Fittest loser
Article updated: 11/27/2012 7:40 AM

Oil prices up on brisk U.S. retail sales, Greek deal

Oil workers stand at a facility site in the desert oil fields of Sakhir, Bahrain.

Oil workers stand at a facility site in the desert oil fields of Sakhir, Bahrain.

 

Associated Press

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By Associated Press

The price of oil inched up closer to $88 a barrel Tuesday as investors were encouraged by robust retail sales in the U.S. ahead of the Christmas holiday and a deal in Europe to give Greece a new batch of bailout funds.

By early afternoon in Europe, benchmark oil for January delivery was up 18 cents to $87.92 a barrel in electronic trading on the New York Mercantile Exchange. The contract fell 54 cents to close at $87.74 a barrel on the Nymex on Monday.

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Holiday shopping in the U.S. got off to a brisk start over the four-day Thanksgiving weekend -- spending over the four-day weekend totaled $59.1 billion, up 12.8 percent from 2011.

Carl Larry of Oil Outlooks and Opinions said all that gift-buying bodes well for energy demand, which in turn pushes up prices.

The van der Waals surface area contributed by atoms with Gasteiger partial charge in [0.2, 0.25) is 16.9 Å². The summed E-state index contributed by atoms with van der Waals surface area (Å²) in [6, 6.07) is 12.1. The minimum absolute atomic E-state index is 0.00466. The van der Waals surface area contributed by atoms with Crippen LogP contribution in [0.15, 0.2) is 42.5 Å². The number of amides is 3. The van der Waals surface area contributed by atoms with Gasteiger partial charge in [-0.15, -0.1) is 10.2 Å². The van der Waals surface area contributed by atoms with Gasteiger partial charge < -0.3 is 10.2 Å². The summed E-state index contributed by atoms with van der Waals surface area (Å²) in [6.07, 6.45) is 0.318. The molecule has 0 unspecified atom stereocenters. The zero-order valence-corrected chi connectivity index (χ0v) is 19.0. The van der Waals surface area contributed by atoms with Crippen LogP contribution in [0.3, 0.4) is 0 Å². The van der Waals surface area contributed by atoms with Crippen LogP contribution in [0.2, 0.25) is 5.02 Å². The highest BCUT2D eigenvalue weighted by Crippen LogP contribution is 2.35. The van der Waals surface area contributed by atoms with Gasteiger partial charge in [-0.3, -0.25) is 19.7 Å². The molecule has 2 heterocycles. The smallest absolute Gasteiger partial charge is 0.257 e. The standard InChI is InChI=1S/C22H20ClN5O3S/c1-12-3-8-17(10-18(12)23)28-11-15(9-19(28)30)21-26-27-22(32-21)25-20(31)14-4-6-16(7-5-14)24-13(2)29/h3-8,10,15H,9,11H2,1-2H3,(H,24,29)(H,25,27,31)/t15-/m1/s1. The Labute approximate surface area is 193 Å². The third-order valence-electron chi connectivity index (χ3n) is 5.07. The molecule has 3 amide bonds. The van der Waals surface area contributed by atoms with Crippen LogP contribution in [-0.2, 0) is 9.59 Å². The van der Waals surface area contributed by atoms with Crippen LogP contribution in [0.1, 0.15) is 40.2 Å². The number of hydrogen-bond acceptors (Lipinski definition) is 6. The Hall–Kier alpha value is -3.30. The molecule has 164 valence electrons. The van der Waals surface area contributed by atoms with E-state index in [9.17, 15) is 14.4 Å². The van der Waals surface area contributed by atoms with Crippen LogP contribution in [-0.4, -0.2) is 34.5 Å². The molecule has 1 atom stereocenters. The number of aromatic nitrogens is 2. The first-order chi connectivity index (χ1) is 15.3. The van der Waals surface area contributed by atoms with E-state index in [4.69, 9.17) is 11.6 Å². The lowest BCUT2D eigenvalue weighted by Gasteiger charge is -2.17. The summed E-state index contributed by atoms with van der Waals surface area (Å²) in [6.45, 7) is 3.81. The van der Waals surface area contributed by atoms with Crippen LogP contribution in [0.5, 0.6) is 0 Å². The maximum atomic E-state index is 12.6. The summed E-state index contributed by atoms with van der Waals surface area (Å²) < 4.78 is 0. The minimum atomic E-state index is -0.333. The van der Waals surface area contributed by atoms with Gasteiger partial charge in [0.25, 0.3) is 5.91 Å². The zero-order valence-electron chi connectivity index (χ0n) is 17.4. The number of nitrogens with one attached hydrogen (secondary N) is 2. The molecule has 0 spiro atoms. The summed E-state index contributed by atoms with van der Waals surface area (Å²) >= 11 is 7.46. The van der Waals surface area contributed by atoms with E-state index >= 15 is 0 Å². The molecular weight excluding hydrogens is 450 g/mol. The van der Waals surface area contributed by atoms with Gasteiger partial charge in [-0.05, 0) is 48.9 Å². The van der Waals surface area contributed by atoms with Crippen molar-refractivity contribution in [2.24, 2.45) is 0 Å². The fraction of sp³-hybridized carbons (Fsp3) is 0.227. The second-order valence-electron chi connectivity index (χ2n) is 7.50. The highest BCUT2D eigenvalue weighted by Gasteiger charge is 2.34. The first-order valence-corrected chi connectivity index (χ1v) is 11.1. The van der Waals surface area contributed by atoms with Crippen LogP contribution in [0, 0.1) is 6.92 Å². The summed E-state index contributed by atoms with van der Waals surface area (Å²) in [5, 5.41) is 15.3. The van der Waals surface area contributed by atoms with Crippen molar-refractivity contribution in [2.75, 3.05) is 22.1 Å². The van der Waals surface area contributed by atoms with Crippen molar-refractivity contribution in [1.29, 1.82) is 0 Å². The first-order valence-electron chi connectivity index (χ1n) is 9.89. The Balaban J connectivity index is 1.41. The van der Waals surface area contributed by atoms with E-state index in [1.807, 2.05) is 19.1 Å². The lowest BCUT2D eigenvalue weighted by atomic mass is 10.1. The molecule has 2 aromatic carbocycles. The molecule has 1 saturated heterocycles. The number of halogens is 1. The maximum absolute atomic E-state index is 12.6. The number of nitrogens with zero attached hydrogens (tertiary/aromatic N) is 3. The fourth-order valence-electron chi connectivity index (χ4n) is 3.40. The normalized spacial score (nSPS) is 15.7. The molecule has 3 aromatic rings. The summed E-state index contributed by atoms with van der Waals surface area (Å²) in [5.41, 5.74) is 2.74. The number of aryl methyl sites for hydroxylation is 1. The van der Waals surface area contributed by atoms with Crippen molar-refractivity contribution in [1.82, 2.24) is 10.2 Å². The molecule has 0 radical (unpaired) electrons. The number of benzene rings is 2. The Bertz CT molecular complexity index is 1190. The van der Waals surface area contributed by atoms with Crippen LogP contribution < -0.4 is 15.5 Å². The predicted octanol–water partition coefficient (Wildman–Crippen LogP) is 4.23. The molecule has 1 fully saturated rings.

"All of these goods being purchased start out at point A and eventually have to get to point B. That means more cargo jets, more trucks delivering good to stores and more consumers driving to get to them," Larry said in a market commentary.

Traders were also relieved that negotiations over the next installment on Greece's bailout proved successful. Greece will get some (euro) 44 billion ($75 billion) after negotiators from the eurozone and the International Monetary Fund came together on a long-term deal to reduce the country's debt load. For its part, Greece must implement additional austerity measures and reforms even as it faces rising poverty and unemployment levels.

Despite the deal, experts warned that weak economic growth in Europe and the continent's debt crisis would continue to weigh on prices.

"The measures approved by the eurozone finance ministers and IMF will provide some momentary upside to oil prices," said Edward Bell, a commodities analyst at the Economist Intelligence Unit. "However, the eurozone has not yet escaped its economic woes and there are no clear signs of a recovery in demand, meaning we expect there will be a drag on oil prices going into 2013."

Brent crude, which is used to set prices for many international varieties of oil, rose 12 cents to $111.04 a barrel on London's ICE Futures exchange.

In other energy futures trading on Nymex:

-- Wholesale gasoline rose 0.55 cent to $2.7094 a gallon.

-- Natural gas gained 2.6 cents to $3.756 per 1,000 cubic feet.

-- Heating oil rose 0.67 cent to $3.0661 a gallon.

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